I have a Kenmore side-by-side model number 106.53669300 with an automatic ice maker. The problem is the ice maker is not working. I have 120 volts at the receptacle, but only 34 volts at the harness for...
HI. These symptoms seem to point to a failed thermostat. During this type of failure, the ice maker will not be able to regulate the freezing of the ice. It may not be able to preform a complete cycle, as well. The successful jumping indicates that the module is functional, but the regulatory device is not. This can also be a starter switch issue, also. This will be the On/Off switch or arm lever. To isolate the issue, simply test the thermostat. Use the procedure below to achieve this.
The thermostat is located near the bottom of the support box. The thermostat is connected by two or three wires. Label the wire placement before disconnecting them. Remove the thermostat by loosening the clamp, by pushing back the retainer clips, or by removing the retaining screws.
You will need to test the thermostat for continuity using a multimeter set to the ohms setting X1. Start by testing the thermostat when it has come up to room temperature.(Usually after about 10 minutes after you have removed it from the freezer).
If the thermostat has two wires touch one probe to each wire. You should get a reading of infinity. Chill the thermostat in the freezer
for about twenty minutes and retest. This time you should get a reading of zero (continuity).
If the thermostat has three wires, number them 1, 2 and 3. Test combination's 1 & 2, 1 & 3 and 2 & 3 and write down the results. Two of the combination's should yield a reading of infinity and one should yield a reading of zero. Now chill the thermostat in the freezer for about twenty minutes and retest. The combination that had a zero reading before, should now have a reading of infinity. One of the two other combination's should now yield a zero reading.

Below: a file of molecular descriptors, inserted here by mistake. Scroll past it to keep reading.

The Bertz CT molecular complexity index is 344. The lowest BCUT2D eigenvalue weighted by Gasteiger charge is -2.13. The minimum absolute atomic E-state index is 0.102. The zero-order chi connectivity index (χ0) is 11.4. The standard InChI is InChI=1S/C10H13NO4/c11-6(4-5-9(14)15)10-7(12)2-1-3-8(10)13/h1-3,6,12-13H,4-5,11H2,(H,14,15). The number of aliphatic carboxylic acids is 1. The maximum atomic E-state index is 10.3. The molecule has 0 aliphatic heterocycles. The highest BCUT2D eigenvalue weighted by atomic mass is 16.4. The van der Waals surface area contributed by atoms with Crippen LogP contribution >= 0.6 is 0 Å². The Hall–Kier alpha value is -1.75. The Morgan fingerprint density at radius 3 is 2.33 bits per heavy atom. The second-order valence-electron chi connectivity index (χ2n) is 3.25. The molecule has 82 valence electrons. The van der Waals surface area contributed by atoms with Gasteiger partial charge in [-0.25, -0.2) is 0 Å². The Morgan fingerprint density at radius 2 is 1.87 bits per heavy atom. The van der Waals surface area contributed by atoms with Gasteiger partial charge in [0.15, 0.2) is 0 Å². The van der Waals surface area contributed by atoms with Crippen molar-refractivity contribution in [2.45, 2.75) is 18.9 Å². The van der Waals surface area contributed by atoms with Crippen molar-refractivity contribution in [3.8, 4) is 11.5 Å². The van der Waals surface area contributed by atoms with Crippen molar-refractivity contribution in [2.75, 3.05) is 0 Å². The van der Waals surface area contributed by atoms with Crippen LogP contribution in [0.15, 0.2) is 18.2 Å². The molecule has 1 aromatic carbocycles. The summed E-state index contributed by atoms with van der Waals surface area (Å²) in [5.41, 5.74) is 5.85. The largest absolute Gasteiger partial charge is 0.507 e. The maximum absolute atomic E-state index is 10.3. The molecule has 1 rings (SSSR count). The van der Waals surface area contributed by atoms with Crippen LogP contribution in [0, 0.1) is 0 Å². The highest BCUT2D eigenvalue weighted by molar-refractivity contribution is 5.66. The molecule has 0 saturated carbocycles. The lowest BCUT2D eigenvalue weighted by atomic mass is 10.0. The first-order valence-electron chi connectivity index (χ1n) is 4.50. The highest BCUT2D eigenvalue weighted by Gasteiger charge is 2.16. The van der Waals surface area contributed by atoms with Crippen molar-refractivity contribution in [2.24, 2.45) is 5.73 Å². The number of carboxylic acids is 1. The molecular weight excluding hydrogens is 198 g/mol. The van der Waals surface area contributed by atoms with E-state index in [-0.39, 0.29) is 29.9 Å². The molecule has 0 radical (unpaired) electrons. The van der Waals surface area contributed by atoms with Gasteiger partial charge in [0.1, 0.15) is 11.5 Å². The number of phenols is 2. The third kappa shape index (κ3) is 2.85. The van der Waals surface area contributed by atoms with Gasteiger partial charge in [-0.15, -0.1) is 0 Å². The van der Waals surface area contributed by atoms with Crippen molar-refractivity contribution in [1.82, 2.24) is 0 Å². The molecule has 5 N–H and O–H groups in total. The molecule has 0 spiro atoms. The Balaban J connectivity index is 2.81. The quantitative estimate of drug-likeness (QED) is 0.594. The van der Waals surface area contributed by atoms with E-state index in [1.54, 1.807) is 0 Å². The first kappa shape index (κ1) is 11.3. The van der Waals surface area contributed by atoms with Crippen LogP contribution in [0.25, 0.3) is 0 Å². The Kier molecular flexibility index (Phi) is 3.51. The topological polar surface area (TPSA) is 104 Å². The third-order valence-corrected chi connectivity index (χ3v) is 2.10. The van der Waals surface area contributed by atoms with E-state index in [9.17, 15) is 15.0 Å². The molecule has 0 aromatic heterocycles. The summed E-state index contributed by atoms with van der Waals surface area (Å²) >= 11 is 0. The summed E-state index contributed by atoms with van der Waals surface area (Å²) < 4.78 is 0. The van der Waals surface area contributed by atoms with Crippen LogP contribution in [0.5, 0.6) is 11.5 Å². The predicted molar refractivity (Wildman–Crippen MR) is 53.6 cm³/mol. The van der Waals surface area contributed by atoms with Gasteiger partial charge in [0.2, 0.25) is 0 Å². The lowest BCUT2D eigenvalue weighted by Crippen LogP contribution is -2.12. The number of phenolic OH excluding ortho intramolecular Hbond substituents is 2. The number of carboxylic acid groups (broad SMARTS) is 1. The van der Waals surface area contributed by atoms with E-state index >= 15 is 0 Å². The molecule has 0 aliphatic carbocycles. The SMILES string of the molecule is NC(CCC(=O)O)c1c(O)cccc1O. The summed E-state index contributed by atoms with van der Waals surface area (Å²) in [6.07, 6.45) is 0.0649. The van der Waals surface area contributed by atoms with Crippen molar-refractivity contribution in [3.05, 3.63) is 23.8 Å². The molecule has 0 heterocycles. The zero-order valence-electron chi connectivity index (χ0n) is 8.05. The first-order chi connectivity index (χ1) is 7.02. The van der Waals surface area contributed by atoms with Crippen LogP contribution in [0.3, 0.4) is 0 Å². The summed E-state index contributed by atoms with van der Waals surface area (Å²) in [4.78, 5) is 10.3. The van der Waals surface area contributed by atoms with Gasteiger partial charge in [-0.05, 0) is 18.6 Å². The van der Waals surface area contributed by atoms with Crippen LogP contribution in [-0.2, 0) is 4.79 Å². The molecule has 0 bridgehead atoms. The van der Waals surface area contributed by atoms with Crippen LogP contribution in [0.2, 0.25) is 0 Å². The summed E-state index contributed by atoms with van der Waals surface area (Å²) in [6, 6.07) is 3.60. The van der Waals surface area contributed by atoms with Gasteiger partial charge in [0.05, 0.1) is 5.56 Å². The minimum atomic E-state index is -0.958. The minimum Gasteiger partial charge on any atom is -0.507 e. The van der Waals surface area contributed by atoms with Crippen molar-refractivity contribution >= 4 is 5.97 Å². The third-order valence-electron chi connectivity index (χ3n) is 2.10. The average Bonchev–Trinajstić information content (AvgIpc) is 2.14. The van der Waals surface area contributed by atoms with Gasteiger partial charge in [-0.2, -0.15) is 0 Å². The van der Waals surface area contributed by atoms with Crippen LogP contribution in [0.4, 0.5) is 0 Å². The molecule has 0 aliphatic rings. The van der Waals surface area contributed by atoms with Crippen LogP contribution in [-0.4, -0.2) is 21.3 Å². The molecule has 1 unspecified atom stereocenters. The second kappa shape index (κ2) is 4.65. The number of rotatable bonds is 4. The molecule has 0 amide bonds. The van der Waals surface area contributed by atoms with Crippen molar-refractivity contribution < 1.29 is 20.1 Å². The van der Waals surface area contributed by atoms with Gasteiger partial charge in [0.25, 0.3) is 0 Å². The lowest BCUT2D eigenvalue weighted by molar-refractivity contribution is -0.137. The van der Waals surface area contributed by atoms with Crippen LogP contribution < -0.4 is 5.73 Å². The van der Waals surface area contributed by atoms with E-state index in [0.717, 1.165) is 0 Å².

If the thermostat fails this test, it should be replaced. If the thermostat passes the test, move on to the on/off switch arm and circuit inspection procedure.
Let's start by inspecting the arm. The arm extends away from the ice maker above the ice cube bin. During each ice making procedure, the arm rises up and then drops back down after the new ice is dumped into the ice cube bin. As ice accumulates in the bin it prevents the arm from dropping back down. When the arm is high enough, the ice maker shuts off and no more ice is made until the ice level in the bin drops. The arm is supported at one or both ends. One end extends into the back of the front support. If it is not securely in place, it could cause the ice maker to malfunction. Make sure that the arm is securely in place. I would also advise to inspect the clearance of the arm. make sure that nothing is blocking the arms swing pattern. If this arm is in the on position, and dose not make ice, this can indicate that the entire module is suspect. This will require total replacement of the ice maker unit.
Next, will will move to the final inspection sector. This will be the actual on/off switch circuit. In order to test the on/off switch circuit, you will need to remove the entire ice maker unit. The shutoff switch is located near the shutoff arm. Remove the switch by removing the two screws that hold it in place. The switch is connected by three wires. Label the wire placement on the switch before disconnecting the wires. The wires are connected to the switch with slip-on connectors. Firmly pull the connectors off of the switch terminals. You may need to use a pair of needle-nose pliers to remove the connectors. Inspect the connectors and the terminals for corrosion. If the connectors are corroded they should be replaced.
Test the switch for continuity using a multimeter. Set the multimeter to the ohms setting X1. Touch a probe to the side terminal. Touch the other probe to one of the two other terminals. The reading should be either infinity or zero. With the probes still in place, depress the switch. You should now get the opposite reading. Keep the first probe on the side terminal and move the other probe to the second terminal. The test results should be the opposite of the first terminal. If you had a reading of zero on the first terminal, when the switch was depressed, you should get a reading of infinity on this terminal. If the switch fails either test, it should be replaced.
Jan 11, 2010 |